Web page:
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Want to get stimulated without waiting for the federal government's so-called "economic stimulus package" to hit your mailbox in May?
Then check out a group of Anderson County High School students who will use the power of their pens and voices to stimulate minds April 10 at the public library.
The group, called Stimulating, Ink, is the brainchild of Melanie Givan, who teaches freshmen English at the high school. She said the idea to start a writing club formed while attending last summer's Bluegrass Writing Project, designed for teachers to hone their own skills and to teach students to be better writers.
"We focused on the idea that writing is fun," said Givan, who formed the club this year to share that message with students.
The event, scheduled for April 10 from 6 to 8 p.m., is open to anyone willing to share original poetry or short stories in a coffeehouse-styled setting that harkens back to the days when beatniks gathered to hear other like-minded writers espouse their thoughts and feelings through the written and spoken word.
Givan said that's the setting her club is shooting for that night.
"They will have the lights down low and there will be a stool and a microphone," she said, along with coffee and snacks.
The event will be the group's first foray into public reading. Members have read in what was billed as a "Bearcat Coffeehouse" in the school library.
"That was the librarian's idea," Givan said. "One of my students, Angel Hudson, came up with the idea to bring it to the public library to see if we could make it a bigger event."
Givan said she hopes adults in the community will participate.
"I really want the kids to see adults writing because it's something they want to do, not because it's an assignment," she said.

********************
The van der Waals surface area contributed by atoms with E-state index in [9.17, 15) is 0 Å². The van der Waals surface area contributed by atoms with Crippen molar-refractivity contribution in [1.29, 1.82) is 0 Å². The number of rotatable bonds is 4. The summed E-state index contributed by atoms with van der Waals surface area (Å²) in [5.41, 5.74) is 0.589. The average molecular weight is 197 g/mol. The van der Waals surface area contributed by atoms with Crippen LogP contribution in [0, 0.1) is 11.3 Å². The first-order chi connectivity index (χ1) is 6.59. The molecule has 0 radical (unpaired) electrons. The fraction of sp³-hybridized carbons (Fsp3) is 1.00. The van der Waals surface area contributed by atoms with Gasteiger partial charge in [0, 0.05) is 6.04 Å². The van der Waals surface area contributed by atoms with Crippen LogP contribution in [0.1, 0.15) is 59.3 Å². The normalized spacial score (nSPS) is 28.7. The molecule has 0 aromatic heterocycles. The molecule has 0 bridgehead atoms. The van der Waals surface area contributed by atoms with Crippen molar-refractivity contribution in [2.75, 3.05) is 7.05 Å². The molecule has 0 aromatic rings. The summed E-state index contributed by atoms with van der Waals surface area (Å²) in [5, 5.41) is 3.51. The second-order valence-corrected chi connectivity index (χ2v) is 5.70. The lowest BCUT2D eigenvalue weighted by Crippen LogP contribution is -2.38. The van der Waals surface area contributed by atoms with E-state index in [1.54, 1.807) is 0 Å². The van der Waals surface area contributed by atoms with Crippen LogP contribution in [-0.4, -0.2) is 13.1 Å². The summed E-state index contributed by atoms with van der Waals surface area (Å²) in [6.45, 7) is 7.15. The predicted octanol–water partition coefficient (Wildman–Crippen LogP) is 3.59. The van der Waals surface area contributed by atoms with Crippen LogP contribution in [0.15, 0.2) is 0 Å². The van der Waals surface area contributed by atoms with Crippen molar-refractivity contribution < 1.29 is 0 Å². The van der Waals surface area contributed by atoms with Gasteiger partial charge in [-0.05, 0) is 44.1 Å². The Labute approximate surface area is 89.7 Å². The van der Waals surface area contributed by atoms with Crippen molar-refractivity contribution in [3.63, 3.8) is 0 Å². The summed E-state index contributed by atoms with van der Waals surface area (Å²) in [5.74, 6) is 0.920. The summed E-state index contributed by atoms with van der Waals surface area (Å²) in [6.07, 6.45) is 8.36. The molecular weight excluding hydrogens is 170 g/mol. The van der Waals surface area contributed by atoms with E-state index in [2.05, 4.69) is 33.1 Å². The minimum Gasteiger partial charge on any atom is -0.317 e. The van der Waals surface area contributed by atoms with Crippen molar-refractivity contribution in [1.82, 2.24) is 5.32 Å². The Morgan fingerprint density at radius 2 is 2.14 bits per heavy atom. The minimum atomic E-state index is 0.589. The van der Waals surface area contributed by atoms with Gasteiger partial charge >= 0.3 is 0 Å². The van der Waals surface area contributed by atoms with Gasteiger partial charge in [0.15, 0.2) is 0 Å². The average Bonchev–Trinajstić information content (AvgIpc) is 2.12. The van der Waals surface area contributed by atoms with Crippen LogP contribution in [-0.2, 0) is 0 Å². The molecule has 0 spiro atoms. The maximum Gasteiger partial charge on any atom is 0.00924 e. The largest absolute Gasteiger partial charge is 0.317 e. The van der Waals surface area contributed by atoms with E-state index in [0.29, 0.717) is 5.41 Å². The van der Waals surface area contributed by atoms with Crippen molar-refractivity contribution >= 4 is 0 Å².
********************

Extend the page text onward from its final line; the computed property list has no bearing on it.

Givan asked that those willing to read limit their selection to original works only.
"Nothing that takes half an hour," she said. "A short story or poem that takes about five minutes to read would be best."
Having worked with the club over the past several months, Givan said she is continually amazed at the writing produced by her students.
"The last time we did this, it was very interesting to hear what the kids are writing," she said.
"It's really gone beyond my expectations and it's something they really look forward to," she said, adding that 10 to 15 students attend meetings each Tuesday and about 25 students have participated overall.
The club's popularity stems from students having fun while honing their skills.
"We write on our own, but we have fun group writing activities, too," she said.
One exercise has a student begin a story with one line. It is passed around and each student adds his or her own line until the story is finished.
Another is assembling a line from words Givan has cut from magazines.
"I put them in a basket and they pull them out and put them together," she said. "They picked out the words fungus and tongue and put them together to describe bad breath.
"They come up with stuff that's really fun, plus they're in a group writing together, so it's not such an isolated event anymore. That's why I love this club so much."